Proposed budget reductions for the National Oceanic and Atmospheric Administration could undermine the work of agencies as varied as National Weather Service and Sea Grant, as well as a satellite network informing much climate research. The latest TipSheet outlines NOAA stories that may emerge ... or vanish.
Journalism & Media
"President Trump's proposed plan to eliminate funding for the Corporation for Public Broadcasting from the federal budget would "initially devastate and ultimately destroy" the role of public media in American life, the organization's president said Thursday."
"The reputation of Roundup, whose active ingredient is the world’s most widely used weed killer, took a hit on Tuesday when a federal court unsealed documents raising questions about its safety and the research practices of its manufacturer, the chemical giant Monsanto."
"New York says Secretary of State Rex Tillerson used an email alias to discuss climate change while he was Exxon Mobil Corp.’s chief executive: Wayne Tracker."
As SEJournal's part during Sunshine Week, we've put together a step-by-step for filing your own Freedom of Information Act requests. Find out about best practices for waiving fees, expediting requests, pushing back on exemptions, appealing FOIA denials and using state open-records laws. [Image: © Clipart.com]
It's Sunshine Week, and open government events are scheduled around the United States. This month's WatchDog TipSheet has a rundown, plus news on SEJ concerns over restrictions to press access at FERC meetings, on a 7,564-page FOIA email dump on EPA Administrator Scott Pruitt and more.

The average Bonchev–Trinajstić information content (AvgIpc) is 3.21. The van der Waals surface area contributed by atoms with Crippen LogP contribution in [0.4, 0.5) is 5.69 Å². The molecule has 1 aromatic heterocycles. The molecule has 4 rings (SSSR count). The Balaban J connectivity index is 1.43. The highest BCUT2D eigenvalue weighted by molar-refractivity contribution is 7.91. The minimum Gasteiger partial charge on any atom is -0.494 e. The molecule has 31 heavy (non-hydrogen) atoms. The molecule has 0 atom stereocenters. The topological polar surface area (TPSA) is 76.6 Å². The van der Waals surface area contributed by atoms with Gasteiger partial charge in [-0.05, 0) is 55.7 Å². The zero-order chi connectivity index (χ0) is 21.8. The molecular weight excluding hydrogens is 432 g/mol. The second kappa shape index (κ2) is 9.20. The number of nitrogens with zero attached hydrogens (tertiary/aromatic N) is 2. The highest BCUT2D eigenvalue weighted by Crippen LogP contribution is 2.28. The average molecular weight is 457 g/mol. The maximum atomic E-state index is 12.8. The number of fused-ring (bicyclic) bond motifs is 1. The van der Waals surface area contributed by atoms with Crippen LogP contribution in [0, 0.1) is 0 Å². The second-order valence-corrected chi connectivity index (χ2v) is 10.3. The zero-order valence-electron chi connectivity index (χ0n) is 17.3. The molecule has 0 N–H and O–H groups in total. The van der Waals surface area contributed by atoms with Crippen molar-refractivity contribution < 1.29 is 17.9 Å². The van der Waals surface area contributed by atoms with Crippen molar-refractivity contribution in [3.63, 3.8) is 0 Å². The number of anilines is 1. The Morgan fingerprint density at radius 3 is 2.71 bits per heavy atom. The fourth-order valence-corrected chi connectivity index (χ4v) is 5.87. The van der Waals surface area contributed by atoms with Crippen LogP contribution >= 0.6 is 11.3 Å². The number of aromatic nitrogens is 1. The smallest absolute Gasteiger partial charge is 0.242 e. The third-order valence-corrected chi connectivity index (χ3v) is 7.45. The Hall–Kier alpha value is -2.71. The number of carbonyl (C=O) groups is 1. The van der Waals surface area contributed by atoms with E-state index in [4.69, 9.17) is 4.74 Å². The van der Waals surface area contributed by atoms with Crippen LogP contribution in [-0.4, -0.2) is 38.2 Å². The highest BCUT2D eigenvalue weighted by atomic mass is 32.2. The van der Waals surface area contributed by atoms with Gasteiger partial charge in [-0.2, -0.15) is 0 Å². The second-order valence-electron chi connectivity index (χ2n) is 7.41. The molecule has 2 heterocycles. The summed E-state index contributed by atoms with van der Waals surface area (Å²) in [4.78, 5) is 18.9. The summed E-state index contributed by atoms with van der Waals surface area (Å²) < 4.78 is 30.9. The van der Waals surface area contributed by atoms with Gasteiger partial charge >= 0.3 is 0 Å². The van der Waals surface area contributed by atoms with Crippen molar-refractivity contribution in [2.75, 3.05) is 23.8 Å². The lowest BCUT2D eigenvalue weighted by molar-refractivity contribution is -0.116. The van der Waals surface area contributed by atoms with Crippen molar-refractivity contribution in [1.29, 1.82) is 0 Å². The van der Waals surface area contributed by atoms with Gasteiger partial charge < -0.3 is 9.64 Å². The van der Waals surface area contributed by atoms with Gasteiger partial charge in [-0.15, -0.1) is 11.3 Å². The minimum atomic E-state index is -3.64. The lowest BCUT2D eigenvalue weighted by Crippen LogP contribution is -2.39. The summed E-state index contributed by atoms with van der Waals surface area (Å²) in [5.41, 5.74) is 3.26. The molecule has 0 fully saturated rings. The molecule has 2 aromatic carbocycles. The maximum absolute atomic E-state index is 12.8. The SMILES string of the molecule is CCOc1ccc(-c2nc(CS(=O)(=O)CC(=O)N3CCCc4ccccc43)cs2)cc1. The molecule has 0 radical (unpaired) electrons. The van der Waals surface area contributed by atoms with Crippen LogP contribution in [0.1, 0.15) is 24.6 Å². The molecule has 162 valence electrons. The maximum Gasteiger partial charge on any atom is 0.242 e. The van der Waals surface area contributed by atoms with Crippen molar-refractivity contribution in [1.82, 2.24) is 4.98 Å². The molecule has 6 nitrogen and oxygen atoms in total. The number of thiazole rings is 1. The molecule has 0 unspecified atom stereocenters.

As the Trump administration proposes big cuts at environmental agencies like the U.S. EPA, the latest TipSheet explores how to dig up local angles from the budget action. Examples: Tracking changes at EPA regional offices and labs, at Superfund or at state revolving funds for clean water and safe drinking water programs.
"SAN JOSE — New records and details emerged Friday about the disastrous Coyote Creek floods showing that San Jose officials were aware of the risks and prepared extensively for flooding, yet held off alerting residents as waters rose out of fear of unnecessarily alarming people."
"Attorney General Jeff Sessions isn’t the only Trump Cabinet official being pressed to explain omissions in congressional testimony at his confirmation hearing. An environmental group and several Democratic senators are demanding a review of the personal email account of Scott Pruitt, the administrator of the Environmental Protection Agency, after he said during confirmation hearings that he never used that account for official business as Oklahoma state attorney general."
"Environmental reporters are often the town criers on looming disasters. Sometimes we listen. Often we don't."